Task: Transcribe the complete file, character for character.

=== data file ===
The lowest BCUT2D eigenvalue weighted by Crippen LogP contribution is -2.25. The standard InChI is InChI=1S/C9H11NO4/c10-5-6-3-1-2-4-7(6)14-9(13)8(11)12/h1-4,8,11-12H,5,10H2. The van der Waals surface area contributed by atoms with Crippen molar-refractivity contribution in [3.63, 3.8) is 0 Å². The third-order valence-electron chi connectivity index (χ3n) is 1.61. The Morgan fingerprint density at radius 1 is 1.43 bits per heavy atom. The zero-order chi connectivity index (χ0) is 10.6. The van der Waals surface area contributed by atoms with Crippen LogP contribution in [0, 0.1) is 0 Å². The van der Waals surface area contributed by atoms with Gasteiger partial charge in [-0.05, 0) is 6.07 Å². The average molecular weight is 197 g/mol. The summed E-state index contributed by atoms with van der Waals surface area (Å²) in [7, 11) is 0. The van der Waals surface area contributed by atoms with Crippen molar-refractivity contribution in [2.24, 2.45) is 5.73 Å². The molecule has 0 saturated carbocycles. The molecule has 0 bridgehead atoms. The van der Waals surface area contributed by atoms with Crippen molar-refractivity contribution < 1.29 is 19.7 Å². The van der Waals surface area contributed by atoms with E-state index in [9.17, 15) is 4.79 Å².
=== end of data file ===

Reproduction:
The lowest BCUT2D eigenvalue weighted by Crippen LogP contribution is -2.25. The standard InChI is InChI=1S/C9H11NO4/c10-5-6-3-1-2-4-7(6)14-9(13)8(11)12/h1-4,8,11-12H,5,10H2. The van der Waals surface area contributed by atoms with Crippen molar-refractivity contribution in [3.63, 3.8) is 0 Å². The third-order valence-electron chi connectivity index (χ3n) is 1.61. The Morgan fingerprint density at radius 1 is 1.43 bits per heavy atom. The zero-order chi connectivity index (χ0) is 10.6. The van der Waals surface area contributed by atoms with Crippen LogP contribution in [0, 0.1) is 0 Å². The van der Waals surface area contributed by atoms with Gasteiger partial charge in [-0.05, 0) is 6.07 Å². The average molecular weight is 197 g/mol. The summed E-state index contributed by atoms with van der Waals surface area (Å²) in [7, 11) is 0. The van der Waals surface area contributed by atoms with Crippen molar-refractivity contribution in [2.24, 2.45) is 5.73 Å². The molecule has 0 saturated carbocycles. The molecule has 0 bridgehead atoms. The van der Waals surface area contributed by atoms with Crippen molar-refractivity contribution < 1.29 is 19.7 Å². The van der Waals surface area contributed by atoms with E-state index in [9.17, 15) is 4.79 Å².